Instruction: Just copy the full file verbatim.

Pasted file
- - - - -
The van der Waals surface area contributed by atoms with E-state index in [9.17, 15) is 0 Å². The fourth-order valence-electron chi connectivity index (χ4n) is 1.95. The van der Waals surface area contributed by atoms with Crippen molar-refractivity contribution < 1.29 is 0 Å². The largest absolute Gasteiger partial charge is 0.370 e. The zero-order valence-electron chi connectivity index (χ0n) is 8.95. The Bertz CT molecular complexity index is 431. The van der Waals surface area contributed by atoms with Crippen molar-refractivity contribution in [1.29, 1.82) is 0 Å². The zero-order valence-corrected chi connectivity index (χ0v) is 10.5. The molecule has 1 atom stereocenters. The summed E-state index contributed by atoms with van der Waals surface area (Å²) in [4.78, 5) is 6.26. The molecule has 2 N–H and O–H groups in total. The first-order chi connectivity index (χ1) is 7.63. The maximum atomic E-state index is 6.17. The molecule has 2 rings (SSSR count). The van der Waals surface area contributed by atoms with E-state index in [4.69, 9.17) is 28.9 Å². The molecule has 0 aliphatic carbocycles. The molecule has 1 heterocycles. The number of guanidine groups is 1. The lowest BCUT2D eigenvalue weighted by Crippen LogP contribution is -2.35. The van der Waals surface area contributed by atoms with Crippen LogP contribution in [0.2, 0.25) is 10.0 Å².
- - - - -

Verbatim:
The van der Waals surface area contributed by atoms with E-state index in [9.17, 15) is 0 Å². The fourth-order valence-electron chi connectivity index (χ4n) is 1.95. The van der Waals surface area contributed by atoms with Crippen molar-refractivity contribution < 1.29 is 0 Å². The largest absolute Gasteiger partial charge is 0.370 e. The zero-order valence-electron chi connectivity index (χ0n) is 8.95. The Bertz CT molecular complexity index is 431. The van der Waals surface area contributed by atoms with Crippen molar-refractivity contribution in [1.29, 1.82) is 0 Å². The zero-order valence-corrected chi connectivity index (χ0v) is 10.5. The molecule has 1 atom stereocenters. The summed E-state index contributed by atoms with van der Waals surface area (Å²) in [4.78, 5) is 6.26. The molecule has 2 N–H and O–H groups in total. The first-order chi connectivity index (χ1) is 7.63. The maximum atomic E-state index is 6.17. The molecule has 2 rings (SSSR count). The van der Waals surface area contributed by atoms with E-state index in [4.69, 9.17) is 28.9 Å². The molecule has 0 aliphatic carbocycles. The molecule has 1 heterocycles. The number of guanidine groups is 1. The lowest BCUT2D eigenvalue weighted by Crippen LogP contribution is -2.35. The van der Waals surface area contributed by atoms with Crippen LogP contribution in [0.2, 0.25) is 10.0 Å².